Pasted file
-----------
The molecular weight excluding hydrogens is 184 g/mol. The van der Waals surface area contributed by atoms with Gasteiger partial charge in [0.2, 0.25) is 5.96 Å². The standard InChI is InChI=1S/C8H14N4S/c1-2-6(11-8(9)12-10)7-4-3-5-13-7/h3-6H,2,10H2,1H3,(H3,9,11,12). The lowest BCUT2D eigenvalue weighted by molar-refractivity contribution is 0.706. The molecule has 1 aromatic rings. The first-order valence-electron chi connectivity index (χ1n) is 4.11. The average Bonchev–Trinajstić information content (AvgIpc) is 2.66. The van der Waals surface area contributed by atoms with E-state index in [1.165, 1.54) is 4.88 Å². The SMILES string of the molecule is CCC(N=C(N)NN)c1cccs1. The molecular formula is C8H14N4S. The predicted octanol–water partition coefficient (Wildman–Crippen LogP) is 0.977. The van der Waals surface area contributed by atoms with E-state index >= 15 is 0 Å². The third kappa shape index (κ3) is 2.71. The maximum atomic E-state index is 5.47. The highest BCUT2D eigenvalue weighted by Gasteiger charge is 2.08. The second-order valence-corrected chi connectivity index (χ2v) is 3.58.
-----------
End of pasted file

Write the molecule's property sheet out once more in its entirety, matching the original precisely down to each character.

The molecular weight excluding hydrogens is 184 g/mol. The van der Waals surface area contributed by atoms with Gasteiger partial charge in [0.2, 0.25) is 5.96 Å². The standard InChI is InChI=1S/C8H14N4S/c1-2-6(11-8(9)12-10)7-4-3-5-13-7/h3-6H,2,10H2,1H3,(H3,9,11,12). The lowest BCUT2D eigenvalue weighted by molar-refractivity contribution is 0.706. The molecule has 1 aromatic rings. The first-order valence-electron chi connectivity index (χ1n) is 4.11. The average Bonchev–Trinajstić information content (AvgIpc) is 2.66. The van der Waals surface area contributed by atoms with E-state index in [1.165, 1.54) is 4.88 Å². The SMILES string of the molecule is CCC(N=C(N)NN)c1cccs1. The molecular formula is C8H14N4S. The predicted octanol–water partition coefficient (Wildman–Crippen LogP) is 0.977. The van der Waals surface area contributed by atoms with E-state index >= 15 is 0 Å². The third kappa shape index (κ3) is 2.71. The maximum atomic E-state index is 5.47. The highest BCUT2D eigenvalue weighted by Gasteiger charge is 2.08. The second-order valence-corrected chi connectivity index (χ2v) is 3.58.